Molecular Epidemiology and Evolution of Human Enterovirus Serotype 68 in Thailand, 2006–2011
Piyada Linsuwanon, Jiratchaya Puenpa, Kamol Suwannakarn, Vittawat Auksornkitti, Preeyaporn Vichiwattana, Sumeth Korkong, Apiradee Theamboonlers, Yong Poovorawan
PLOS ONE , 2012, DOI: 10.1371/journal.pone.0035190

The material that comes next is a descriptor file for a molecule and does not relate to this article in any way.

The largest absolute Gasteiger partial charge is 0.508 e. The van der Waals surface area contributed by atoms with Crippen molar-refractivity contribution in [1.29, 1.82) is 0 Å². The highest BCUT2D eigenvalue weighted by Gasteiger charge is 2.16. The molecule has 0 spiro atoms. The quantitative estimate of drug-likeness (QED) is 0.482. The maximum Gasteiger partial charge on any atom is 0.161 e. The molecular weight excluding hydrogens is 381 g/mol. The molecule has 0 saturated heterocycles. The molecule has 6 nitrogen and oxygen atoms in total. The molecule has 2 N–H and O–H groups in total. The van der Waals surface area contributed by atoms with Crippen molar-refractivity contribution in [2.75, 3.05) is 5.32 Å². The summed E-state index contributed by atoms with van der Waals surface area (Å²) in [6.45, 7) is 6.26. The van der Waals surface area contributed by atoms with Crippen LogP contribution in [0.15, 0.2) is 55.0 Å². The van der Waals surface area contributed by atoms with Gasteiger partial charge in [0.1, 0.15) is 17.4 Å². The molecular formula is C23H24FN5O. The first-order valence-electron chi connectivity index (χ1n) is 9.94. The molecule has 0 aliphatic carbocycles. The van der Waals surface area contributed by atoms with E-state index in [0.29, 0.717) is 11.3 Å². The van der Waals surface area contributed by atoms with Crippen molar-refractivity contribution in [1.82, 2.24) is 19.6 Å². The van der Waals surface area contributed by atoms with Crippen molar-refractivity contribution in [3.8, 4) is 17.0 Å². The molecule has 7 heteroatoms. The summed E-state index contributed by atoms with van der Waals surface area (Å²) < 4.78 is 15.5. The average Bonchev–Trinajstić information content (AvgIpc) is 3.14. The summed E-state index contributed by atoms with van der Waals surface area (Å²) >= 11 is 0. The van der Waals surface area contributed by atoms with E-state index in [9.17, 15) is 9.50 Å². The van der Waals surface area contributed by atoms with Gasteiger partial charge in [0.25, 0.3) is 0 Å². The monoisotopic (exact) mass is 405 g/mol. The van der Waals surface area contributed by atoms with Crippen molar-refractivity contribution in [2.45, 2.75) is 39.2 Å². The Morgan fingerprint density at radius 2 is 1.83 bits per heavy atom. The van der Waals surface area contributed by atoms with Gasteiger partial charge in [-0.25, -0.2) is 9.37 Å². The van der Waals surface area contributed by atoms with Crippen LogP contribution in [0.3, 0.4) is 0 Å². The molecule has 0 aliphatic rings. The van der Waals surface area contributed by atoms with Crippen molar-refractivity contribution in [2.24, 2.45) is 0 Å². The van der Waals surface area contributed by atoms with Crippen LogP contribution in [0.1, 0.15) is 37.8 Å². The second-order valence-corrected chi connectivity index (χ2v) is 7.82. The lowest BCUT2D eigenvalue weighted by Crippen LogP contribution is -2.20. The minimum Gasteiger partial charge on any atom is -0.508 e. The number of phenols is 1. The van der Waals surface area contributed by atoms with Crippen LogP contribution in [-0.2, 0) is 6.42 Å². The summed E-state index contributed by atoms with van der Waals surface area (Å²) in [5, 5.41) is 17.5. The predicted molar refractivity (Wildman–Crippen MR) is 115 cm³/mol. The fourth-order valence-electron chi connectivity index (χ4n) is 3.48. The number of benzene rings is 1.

Abstract: Background Publications worldwide have reported on the re-occurrence of human enterovirus 68 (EV68), a rarely detected pathogen usually causing respiratory illness. However, epidemiological data regarding this virus in particular on the Asian continent has so far been limited. Methodology/Findings We investigated the epidemiology and genetic variability of EV68 infection among Thai children with respiratory illnesses from 2006–2011 (n = 1810). Semi-nested PCR using primer sets for amplification of the 5′-untranslated region through VP2 was performed for rhino-enterovirus detection. Altogether, 25 cases were confirmed as EV68 infection indicating a prevalence of 1.4% in the entire study population. Interestingly, the majority of samples were children aged >5 years (64%). Also, co-infection with other viruses was found in 28%, while pandemic H1N1 influenza/2009 virus was the most common co-infection. Of EV68-positive patients, 36% required hospitalizations with the common clinical presentations of fever, cough, dyspnea, and wheezing. The present study has shown that EV68 was extremely rare until 2009 (0.9%). An increasing annual prevalence was found in 2010 (1.6%) with the highest detection frequency in 2011 (4.3%). Based on analysis of the VP1 gene, the evolutionary rate of EV68 was estimated at 4.93×10?3 substitutions/site/year. Major bifurcation of the currently circulating EV68 strains occurred 66 years ago (1945.31 with (1925.95–1960.46)95% HPD). Among the current lineages, 3 clusters of EV68 were categorized based on the different molecular signatures in the BC and DE loops of VP1 combined with high posterior probability values. Each cluster has branched off from their common ancestor at least 36 years ago (1975.78 with (1946.13–1984.97)95% HPD). Conclusion Differences in epidemiological characteristic and seasonal profile of EV68 have been found in this study. Results from Bayesian phylogenetic investigations also revealed that EV68 should be recognized as a genetically diverse virus with a substitution rate identical to that of enterovirus 71 genotype B (4.2×10?3 s/s/y).